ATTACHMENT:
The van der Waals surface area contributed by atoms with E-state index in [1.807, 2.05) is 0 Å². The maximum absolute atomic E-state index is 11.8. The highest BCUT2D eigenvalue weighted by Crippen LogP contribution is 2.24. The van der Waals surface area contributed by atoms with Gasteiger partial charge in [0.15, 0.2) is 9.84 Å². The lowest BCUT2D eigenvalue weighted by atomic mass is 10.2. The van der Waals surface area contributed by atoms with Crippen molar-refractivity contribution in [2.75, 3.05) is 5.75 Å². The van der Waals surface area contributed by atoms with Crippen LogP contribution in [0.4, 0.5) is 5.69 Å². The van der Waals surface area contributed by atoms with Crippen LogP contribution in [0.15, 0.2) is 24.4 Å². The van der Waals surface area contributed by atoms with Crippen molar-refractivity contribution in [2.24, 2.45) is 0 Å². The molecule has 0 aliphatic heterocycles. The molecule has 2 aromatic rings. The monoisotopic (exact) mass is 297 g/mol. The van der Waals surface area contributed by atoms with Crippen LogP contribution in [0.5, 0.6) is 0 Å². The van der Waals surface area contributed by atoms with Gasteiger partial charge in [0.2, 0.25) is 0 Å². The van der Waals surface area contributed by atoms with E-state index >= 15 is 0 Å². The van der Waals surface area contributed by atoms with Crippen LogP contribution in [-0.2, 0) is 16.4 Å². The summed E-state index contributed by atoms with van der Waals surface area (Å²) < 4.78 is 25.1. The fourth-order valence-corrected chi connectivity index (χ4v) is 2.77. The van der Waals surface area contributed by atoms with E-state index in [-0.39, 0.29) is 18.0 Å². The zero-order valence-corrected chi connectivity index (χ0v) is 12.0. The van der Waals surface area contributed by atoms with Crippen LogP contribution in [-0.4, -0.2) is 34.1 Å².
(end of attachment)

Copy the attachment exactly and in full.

The van der Waals surface area contributed by atoms with E-state index in [1.807, 2.05) is 0 Å². The maximum absolute atomic E-state index is 11.8. The highest BCUT2D eigenvalue weighted by Crippen LogP contribution is 2.24. The van der Waals surface area contributed by atoms with Gasteiger partial charge in [0.15, 0.2) is 9.84 Å². The lowest BCUT2D eigenvalue weighted by atomic mass is 10.2. The van der Waals surface area contributed by atoms with Crippen molar-refractivity contribution in [2.75, 3.05) is 5.75 Å². The van der Waals surface area contributed by atoms with Crippen LogP contribution in [0.4, 0.5) is 5.69 Å². The van der Waals surface area contributed by atoms with Crippen LogP contribution in [0.15, 0.2) is 24.4 Å². The van der Waals surface area contributed by atoms with Crippen molar-refractivity contribution in [2.24, 2.45) is 0 Å². The molecule has 0 aliphatic heterocycles. The molecule has 2 aromatic rings. The monoisotopic (exact) mass is 297 g/mol. The van der Waals surface area contributed by atoms with Crippen LogP contribution in [0.5, 0.6) is 0 Å². The van der Waals surface area contributed by atoms with Gasteiger partial charge in [0.2, 0.25) is 0 Å². The van der Waals surface area contributed by atoms with E-state index >= 15 is 0 Å². The van der Waals surface area contributed by atoms with Crippen LogP contribution in [-0.2, 0) is 16.4 Å². The summed E-state index contributed by atoms with van der Waals surface area (Å²) < 4.78 is 25.1. The fourth-order valence-corrected chi connectivity index (χ4v) is 2.77. The van der Waals surface area contributed by atoms with E-state index in [-0.39, 0.29) is 18.0 Å². The zero-order valence-corrected chi connectivity index (χ0v) is 12.0. The van der Waals surface area contributed by atoms with Crippen LogP contribution in [-0.4, -0.2) is 34.1 Å².